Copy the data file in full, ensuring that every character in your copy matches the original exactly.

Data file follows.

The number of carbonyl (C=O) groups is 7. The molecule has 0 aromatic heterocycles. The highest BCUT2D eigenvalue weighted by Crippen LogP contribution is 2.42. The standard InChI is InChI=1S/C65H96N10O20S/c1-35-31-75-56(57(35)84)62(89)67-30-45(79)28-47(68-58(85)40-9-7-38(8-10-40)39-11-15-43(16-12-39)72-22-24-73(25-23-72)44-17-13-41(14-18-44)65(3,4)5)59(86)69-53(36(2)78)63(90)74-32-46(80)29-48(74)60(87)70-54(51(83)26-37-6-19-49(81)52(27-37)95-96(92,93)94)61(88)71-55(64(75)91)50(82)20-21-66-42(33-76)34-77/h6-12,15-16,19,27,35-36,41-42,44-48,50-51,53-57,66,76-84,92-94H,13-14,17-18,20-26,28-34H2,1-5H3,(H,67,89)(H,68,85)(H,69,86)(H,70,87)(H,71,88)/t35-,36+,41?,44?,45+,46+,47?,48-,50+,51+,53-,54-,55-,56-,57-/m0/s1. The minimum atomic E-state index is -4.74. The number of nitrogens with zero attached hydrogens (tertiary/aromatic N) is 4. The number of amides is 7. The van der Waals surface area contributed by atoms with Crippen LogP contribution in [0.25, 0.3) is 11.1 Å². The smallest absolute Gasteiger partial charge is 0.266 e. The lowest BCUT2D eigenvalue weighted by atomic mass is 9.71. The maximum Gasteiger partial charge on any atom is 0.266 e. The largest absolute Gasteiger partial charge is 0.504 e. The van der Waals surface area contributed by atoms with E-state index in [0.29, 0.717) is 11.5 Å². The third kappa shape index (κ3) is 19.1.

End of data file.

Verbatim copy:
The number of carbonyl (C=O) groups is 7. The molecule has 0 aromatic heterocycles. The highest BCUT2D eigenvalue weighted by Crippen LogP contribution is 2.42. The standard InChI is InChI=1S/C65H96N10O20S/c1-35-31-75-56(57(35)84)62(89)67-30-45(79)28-47(68-58(85)40-9-7-38(8-10-40)39-11-15-43(16-12-39)72-22-24-73(25-23-72)44-17-13-41(14-18-44)65(3,4)5)59(86)69-53(36(2)78)63(90)74-32-46(80)29-48(74)60(87)70-54(51(83)26-37-6-19-49(81)52(27-37)95-96(92,93)94)61(88)71-55(64(75)91)50(82)20-21-66-42(33-76)34-77/h6-12,15-16,19,27,35-36,41-42,44-48,50-51,53-57,66,76-84,92-94H,13-14,17-18,20-26,28-34H2,1-5H3,(H,67,89)(H,68,85)(H,69,86)(H,70,87)(H,71,88)/t35-,36+,41?,44?,45+,46+,47?,48-,50+,51+,53-,54-,55-,56-,57-/m0/s1. The minimum atomic E-state index is -4.74. The number of nitrogens with zero attached hydrogens (tertiary/aromatic N) is 4. The number of amides is 7. The van der Waals surface area contributed by atoms with Crippen LogP contribution in [0.25, 0.3) is 11.1 Å². The smallest absolute Gasteiger partial charge is 0.266 e. The lowest BCUT2D eigenvalue weighted by atomic mass is 9.71. The maximum Gasteiger partial charge on any atom is 0.266 e. The largest absolute Gasteiger partial charge is 0.504 e. The van der Waals surface area contributed by atoms with E-state index in [0.29, 0.717) is 11.5 Å². The third kappa shape index (κ3) is 19.1.